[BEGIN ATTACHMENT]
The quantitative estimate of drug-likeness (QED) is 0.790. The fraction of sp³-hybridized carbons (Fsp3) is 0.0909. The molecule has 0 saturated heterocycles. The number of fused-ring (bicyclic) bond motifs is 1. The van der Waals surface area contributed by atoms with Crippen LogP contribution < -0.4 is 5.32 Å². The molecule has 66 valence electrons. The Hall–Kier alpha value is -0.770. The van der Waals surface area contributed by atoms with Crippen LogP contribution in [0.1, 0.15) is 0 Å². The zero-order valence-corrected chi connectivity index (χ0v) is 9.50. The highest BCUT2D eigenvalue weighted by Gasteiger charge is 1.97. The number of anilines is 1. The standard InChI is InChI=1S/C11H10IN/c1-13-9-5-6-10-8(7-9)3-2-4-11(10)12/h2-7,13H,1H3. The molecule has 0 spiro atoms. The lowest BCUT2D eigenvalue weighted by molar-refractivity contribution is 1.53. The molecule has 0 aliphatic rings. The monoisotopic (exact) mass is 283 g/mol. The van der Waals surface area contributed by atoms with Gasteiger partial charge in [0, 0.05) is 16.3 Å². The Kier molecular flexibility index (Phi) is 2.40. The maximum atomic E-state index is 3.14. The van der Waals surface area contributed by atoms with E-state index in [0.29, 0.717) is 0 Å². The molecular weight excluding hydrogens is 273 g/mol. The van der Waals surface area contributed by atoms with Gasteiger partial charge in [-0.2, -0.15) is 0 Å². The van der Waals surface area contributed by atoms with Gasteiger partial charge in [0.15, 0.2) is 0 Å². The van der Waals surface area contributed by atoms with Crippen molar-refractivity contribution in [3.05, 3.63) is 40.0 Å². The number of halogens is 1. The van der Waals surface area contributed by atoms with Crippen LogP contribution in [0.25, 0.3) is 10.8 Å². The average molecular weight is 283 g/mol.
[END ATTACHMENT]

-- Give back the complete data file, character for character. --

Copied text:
The quantitative estimate of drug-likeness (QED) is 0.790. The fraction of sp³-hybridized carbons (Fsp3) is 0.0909. The molecule has 0 saturated heterocycles. The number of fused-ring (bicyclic) bond motifs is 1. The van der Waals surface area contributed by atoms with Crippen LogP contribution < -0.4 is 5.32 Å². The molecule has 66 valence electrons. The Hall–Kier alpha value is -0.770. The van der Waals surface area contributed by atoms with Crippen LogP contribution in [0.1, 0.15) is 0 Å². The zero-order valence-corrected chi connectivity index (χ0v) is 9.50. The highest BCUT2D eigenvalue weighted by Gasteiger charge is 1.97. The number of anilines is 1. The standard InChI is InChI=1S/C11H10IN/c1-13-9-5-6-10-8(7-9)3-2-4-11(10)12/h2-7,13H,1H3. The molecule has 0 spiro atoms. The lowest BCUT2D eigenvalue weighted by molar-refractivity contribution is 1.53. The molecule has 0 aliphatic rings. The monoisotopic (exact) mass is 283 g/mol. The van der Waals surface area contributed by atoms with Gasteiger partial charge in [0, 0.05) is 16.3 Å². The Kier molecular flexibility index (Phi) is 2.40. The maximum atomic E-state index is 3.14. The van der Waals surface area contributed by atoms with E-state index in [0.29, 0.717) is 0 Å². The molecular weight excluding hydrogens is 273 g/mol. The van der Waals surface area contributed by atoms with Gasteiger partial charge in [-0.2, -0.15) is 0 Å². The van der Waals surface area contributed by atoms with Gasteiger partial charge in [0.15, 0.2) is 0 Å². The van der Waals surface area contributed by atoms with Crippen molar-refractivity contribution in [3.05, 3.63) is 40.0 Å². The number of halogens is 1. The van der Waals surface area contributed by atoms with Crippen LogP contribution in [0.25, 0.3) is 10.8 Å². The average molecular weight is 283 g/mol.